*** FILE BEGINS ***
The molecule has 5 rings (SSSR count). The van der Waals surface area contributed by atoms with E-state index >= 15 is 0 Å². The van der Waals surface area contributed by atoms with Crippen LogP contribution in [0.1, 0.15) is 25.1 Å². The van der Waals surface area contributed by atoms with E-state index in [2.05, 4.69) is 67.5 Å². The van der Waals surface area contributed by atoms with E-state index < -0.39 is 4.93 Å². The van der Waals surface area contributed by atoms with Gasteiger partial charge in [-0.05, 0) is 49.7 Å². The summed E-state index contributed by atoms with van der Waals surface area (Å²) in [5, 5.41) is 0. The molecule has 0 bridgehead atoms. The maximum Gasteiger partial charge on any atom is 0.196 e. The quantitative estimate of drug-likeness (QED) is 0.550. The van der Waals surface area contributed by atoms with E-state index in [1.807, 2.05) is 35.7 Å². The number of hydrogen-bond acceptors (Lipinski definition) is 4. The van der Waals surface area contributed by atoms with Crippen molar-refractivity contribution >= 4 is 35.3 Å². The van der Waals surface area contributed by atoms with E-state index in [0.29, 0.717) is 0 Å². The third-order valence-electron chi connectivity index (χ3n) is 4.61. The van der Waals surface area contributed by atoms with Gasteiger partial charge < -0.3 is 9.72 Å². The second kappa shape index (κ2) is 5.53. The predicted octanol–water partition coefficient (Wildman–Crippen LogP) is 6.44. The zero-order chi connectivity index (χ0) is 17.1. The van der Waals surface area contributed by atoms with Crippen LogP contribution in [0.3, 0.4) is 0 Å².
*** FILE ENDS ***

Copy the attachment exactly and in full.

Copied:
The molecule has 5 rings (SSSR count). The van der Waals surface area contributed by atoms with E-state index >= 15 is 0 Å². The van der Waals surface area contributed by atoms with Crippen LogP contribution in [0.1, 0.15) is 25.1 Å². The van der Waals surface area contributed by atoms with E-state index in [2.05, 4.69) is 67.5 Å². The van der Waals surface area contributed by atoms with E-state index < -0.39 is 4.93 Å². The van der Waals surface area contributed by atoms with Gasteiger partial charge in [-0.05, 0) is 49.7 Å². The summed E-state index contributed by atoms with van der Waals surface area (Å²) in [5, 5.41) is 0. The molecule has 0 bridgehead atoms. The maximum Gasteiger partial charge on any atom is 0.196 e. The quantitative estimate of drug-likeness (QED) is 0.550. The van der Waals surface area contributed by atoms with E-state index in [1.807, 2.05) is 35.7 Å². The number of hydrogen-bond acceptors (Lipinski definition) is 4. The van der Waals surface area contributed by atoms with Crippen molar-refractivity contribution >= 4 is 35.3 Å². The van der Waals surface area contributed by atoms with E-state index in [0.29, 0.717) is 0 Å². The third-order valence-electron chi connectivity index (χ3n) is 4.61. The van der Waals surface area contributed by atoms with Gasteiger partial charge < -0.3 is 9.72 Å². The second kappa shape index (κ2) is 5.53. The predicted octanol–water partition coefficient (Wildman–Crippen LogP) is 6.44. The zero-order chi connectivity index (χ0) is 17.1. The van der Waals surface area contributed by atoms with Crippen LogP contribution in [0.3, 0.4) is 0 Å².